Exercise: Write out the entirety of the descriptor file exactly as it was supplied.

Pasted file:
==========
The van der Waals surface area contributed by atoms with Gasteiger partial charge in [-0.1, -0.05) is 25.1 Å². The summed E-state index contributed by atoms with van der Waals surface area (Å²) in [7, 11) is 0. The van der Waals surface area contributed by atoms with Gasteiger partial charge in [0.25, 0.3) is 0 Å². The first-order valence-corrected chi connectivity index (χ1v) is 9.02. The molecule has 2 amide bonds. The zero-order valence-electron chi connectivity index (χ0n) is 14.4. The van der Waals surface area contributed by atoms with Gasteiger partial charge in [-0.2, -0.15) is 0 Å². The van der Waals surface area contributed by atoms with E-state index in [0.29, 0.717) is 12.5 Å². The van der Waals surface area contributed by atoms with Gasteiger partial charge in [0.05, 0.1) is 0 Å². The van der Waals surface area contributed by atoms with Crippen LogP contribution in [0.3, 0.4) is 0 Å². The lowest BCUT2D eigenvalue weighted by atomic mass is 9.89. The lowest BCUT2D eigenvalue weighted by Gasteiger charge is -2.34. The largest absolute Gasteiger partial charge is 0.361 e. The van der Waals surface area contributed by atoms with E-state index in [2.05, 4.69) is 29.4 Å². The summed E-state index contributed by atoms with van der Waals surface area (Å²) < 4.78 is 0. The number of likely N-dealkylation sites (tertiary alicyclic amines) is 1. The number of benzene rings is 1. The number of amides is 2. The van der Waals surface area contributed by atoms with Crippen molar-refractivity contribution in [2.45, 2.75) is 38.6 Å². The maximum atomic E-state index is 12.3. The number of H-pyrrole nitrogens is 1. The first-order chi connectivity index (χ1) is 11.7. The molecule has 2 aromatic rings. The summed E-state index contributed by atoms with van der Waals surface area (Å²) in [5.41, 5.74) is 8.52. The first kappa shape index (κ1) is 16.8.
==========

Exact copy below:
The van der Waals surface area contributed by atoms with Gasteiger partial charge in [-0.1, -0.05) is 25.1 Å². The summed E-state index contributed by atoms with van der Waals surface area (Å²) in [7, 11) is 0. The van der Waals surface area contributed by atoms with Gasteiger partial charge in [0.25, 0.3) is 0 Å². The first-order valence-corrected chi connectivity index (χ1v) is 9.02. The molecule has 2 amide bonds. The zero-order valence-electron chi connectivity index (χ0n) is 14.4. The van der Waals surface area contributed by atoms with Gasteiger partial charge in [-0.2, -0.15) is 0 Å². The van der Waals surface area contributed by atoms with E-state index in [0.29, 0.717) is 12.5 Å². The van der Waals surface area contributed by atoms with Gasteiger partial charge in [0.05, 0.1) is 0 Å². The van der Waals surface area contributed by atoms with Crippen LogP contribution in [0.3, 0.4) is 0 Å². The lowest BCUT2D eigenvalue weighted by atomic mass is 9.89. The lowest BCUT2D eigenvalue weighted by Gasteiger charge is -2.34. The largest absolute Gasteiger partial charge is 0.361 e. The van der Waals surface area contributed by atoms with E-state index in [2.05, 4.69) is 29.4 Å². The summed E-state index contributed by atoms with van der Waals surface area (Å²) < 4.78 is 0. The number of likely N-dealkylation sites (tertiary alicyclic amines) is 1. The number of benzene rings is 1. The number of amides is 2. The van der Waals surface area contributed by atoms with Crippen molar-refractivity contribution in [2.45, 2.75) is 38.6 Å². The maximum atomic E-state index is 12.3. The number of H-pyrrole nitrogens is 1. The first-order chi connectivity index (χ1) is 11.7. The molecule has 2 aromatic rings. The summed E-state index contributed by atoms with van der Waals surface area (Å²) in [5.41, 5.74) is 8.52. The first kappa shape index (κ1) is 16.8.